Walking up to the 17th Door Haunted Experience, the first thing you’ll notice is the abundance of signage warning you about the attraction. “This is a physically demanding and potentially dangerous attraction,” according to a giant sign on the chain-link fence that surrounds the queue area. “TRIGGER WARNING” shouts another sign, which warns you that you’ll be exposed to sexual assault, infanticide, insects, and small spaces, among other potential horrors. One small relief provided by these signs, however, is that the weapons used inside are only replicas. Phew.

And if that’s not enough, all guests (or victims) must sign a detailed waiver, acknowledging that you could be hurt, shocked with electricity, and even shot with projectiles that may leave welts and bruises.  Oh, and if you die, it’s not their fault.

In reality, these warnings are somewhat truthful, as 17th Door is currently the most extreme haunt in Southern California. But they’re also a clever trick to help amp up the anxiety and anticipation as you wait in line. While we do think 17th Door is suited for more advanced haunt stalkers or those looking for a more physical thrill experience, rather than first-time haunt visitors, overall, it’s not too extreme and can be handled by most people.

Here’s our review of 17th Door’s 2018 incarnation: Crybaby.

Location and Backstory

This year, 17th Door takes up residence in the back of a strip mall, which was actually the location of Sinister Pointe in 2016. This year’s story once again centers on Paula, the hapless young woman who was a raped and then found herself pregnant with a baby she didn’t want to, and couldn’t, care for.  Paula murdered her infant and is now locked up at Perpetuum Penitentiary, where the poor conditions have caused her to sink further into desperate madness as she sits on Death Row. As a new inmate of the penitentiary, you’ll get a first-hand look into Paula’s hell and experience it along with her.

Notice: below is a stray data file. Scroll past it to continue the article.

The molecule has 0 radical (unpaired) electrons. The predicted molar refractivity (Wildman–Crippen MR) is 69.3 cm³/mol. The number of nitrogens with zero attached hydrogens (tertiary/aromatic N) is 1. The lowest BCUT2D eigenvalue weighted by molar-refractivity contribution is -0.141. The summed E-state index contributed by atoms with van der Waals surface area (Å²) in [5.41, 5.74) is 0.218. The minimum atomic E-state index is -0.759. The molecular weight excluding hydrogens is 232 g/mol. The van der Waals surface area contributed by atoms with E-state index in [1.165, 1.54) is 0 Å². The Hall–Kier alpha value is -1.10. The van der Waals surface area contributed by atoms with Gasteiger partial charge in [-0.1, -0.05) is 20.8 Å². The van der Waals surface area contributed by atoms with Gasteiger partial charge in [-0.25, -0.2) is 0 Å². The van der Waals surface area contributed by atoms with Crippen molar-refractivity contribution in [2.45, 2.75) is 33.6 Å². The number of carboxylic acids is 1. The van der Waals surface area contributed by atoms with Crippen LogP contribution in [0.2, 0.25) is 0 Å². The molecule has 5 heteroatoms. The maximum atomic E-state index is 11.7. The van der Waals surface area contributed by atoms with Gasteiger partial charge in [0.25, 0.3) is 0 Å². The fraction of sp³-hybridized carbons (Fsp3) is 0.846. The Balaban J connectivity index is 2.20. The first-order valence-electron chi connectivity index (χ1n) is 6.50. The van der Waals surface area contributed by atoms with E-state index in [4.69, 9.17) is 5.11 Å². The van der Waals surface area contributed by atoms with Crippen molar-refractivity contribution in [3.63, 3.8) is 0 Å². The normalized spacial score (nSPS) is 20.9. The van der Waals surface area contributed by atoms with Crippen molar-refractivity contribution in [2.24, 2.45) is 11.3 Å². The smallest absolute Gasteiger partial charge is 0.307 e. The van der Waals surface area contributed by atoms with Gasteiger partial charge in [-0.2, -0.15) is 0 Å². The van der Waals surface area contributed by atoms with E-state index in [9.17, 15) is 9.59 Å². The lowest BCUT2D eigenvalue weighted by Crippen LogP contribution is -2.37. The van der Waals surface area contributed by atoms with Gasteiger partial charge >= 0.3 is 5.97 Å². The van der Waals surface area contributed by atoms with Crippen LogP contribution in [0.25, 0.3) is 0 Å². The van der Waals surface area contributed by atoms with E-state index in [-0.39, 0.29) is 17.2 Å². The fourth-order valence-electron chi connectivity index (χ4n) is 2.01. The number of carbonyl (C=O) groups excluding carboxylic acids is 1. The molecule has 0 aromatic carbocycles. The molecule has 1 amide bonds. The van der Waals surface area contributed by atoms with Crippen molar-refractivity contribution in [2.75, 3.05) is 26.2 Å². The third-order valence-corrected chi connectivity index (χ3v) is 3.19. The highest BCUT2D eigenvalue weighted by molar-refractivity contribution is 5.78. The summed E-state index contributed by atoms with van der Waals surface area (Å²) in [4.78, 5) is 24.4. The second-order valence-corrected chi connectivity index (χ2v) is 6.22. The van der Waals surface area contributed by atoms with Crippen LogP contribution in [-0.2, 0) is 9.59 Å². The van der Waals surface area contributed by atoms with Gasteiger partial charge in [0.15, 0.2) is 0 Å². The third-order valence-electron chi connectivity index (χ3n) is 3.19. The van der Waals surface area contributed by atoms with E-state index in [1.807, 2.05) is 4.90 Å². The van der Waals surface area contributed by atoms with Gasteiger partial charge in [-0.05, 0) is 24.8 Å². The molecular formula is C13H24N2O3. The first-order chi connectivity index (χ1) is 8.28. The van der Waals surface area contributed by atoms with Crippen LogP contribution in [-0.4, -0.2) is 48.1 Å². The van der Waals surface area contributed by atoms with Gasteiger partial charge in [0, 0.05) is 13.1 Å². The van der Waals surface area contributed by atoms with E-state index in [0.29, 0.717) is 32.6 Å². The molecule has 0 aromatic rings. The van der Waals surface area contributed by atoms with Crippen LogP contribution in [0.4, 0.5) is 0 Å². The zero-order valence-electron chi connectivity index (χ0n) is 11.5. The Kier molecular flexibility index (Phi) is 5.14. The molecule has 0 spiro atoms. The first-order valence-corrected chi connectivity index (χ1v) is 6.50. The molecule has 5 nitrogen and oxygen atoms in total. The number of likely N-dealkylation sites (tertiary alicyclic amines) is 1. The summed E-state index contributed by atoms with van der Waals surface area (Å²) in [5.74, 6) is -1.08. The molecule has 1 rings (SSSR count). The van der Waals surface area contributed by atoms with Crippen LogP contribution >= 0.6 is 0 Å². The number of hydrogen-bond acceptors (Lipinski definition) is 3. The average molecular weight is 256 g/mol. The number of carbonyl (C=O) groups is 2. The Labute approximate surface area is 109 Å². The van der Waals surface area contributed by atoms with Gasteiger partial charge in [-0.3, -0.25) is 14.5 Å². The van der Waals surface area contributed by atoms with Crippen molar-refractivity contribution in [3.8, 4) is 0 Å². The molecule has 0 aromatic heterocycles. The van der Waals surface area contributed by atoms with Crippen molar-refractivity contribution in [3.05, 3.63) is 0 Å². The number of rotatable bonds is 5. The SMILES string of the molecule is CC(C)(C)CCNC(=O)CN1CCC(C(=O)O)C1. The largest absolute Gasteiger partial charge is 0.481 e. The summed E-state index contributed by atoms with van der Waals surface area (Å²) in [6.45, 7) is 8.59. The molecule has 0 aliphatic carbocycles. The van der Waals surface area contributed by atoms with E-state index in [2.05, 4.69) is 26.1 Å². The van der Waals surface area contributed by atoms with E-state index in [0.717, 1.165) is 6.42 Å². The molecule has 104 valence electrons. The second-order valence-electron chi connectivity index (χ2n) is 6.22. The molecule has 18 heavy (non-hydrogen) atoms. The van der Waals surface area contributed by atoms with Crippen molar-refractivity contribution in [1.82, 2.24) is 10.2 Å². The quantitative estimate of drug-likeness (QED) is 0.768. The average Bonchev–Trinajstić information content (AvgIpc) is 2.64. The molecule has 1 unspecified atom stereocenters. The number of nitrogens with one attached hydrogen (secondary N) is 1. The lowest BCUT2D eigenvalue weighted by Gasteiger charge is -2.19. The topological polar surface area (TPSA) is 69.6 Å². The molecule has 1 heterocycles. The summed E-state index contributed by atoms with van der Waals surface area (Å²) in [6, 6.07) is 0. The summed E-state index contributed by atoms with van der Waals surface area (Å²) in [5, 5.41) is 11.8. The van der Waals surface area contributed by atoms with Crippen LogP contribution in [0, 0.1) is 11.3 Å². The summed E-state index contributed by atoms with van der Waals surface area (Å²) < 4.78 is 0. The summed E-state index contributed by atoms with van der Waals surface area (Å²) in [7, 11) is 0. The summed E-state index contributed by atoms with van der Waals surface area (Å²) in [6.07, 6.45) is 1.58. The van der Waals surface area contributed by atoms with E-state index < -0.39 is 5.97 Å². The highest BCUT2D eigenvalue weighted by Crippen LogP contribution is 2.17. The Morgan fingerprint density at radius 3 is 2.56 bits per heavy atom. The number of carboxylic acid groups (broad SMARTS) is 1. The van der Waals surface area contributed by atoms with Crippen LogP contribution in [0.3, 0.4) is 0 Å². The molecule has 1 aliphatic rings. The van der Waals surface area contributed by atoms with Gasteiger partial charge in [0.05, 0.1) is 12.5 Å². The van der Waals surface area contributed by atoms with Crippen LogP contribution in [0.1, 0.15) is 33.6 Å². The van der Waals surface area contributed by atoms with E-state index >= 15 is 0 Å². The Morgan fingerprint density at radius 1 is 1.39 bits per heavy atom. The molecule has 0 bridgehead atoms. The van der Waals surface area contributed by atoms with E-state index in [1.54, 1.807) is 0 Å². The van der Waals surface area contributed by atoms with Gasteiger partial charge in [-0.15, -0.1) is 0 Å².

In our opinion, Paula’s story is the most depressing we’ve ever encountered in the haunt world. Although the attraction paints her as “evil” and “perverse,” it’s hard not to feel bad for Paula, who seems to have fallen into her situation undeservedly. Not to mention the fact that the story also features a dead baby, whose face pops up continuously throughout the experience. We’re generally not that sensitive to topics of haunts and feel that almost nothing is really off limits when it comes to haunts, but the backstory here is so miserable that it actually makes the attraction less “scary.” However, it is effective in making you care about Paula as a character, which adds surprising bit of empathetic nuance to such an “extreme” experience.

The Experience

The first scene was (appropriately) the admissions room of the prison. We were given the rules and manhandled by some very good actors.  The attraction supposedly has 17 rooms, and hence 17 doors to go through (but we saw a door numbered “18,” but who’s counting?). Small groups go through the attraction room by room, and each scene is appropriately timed, with doors that can’t be opened until a green light goes on.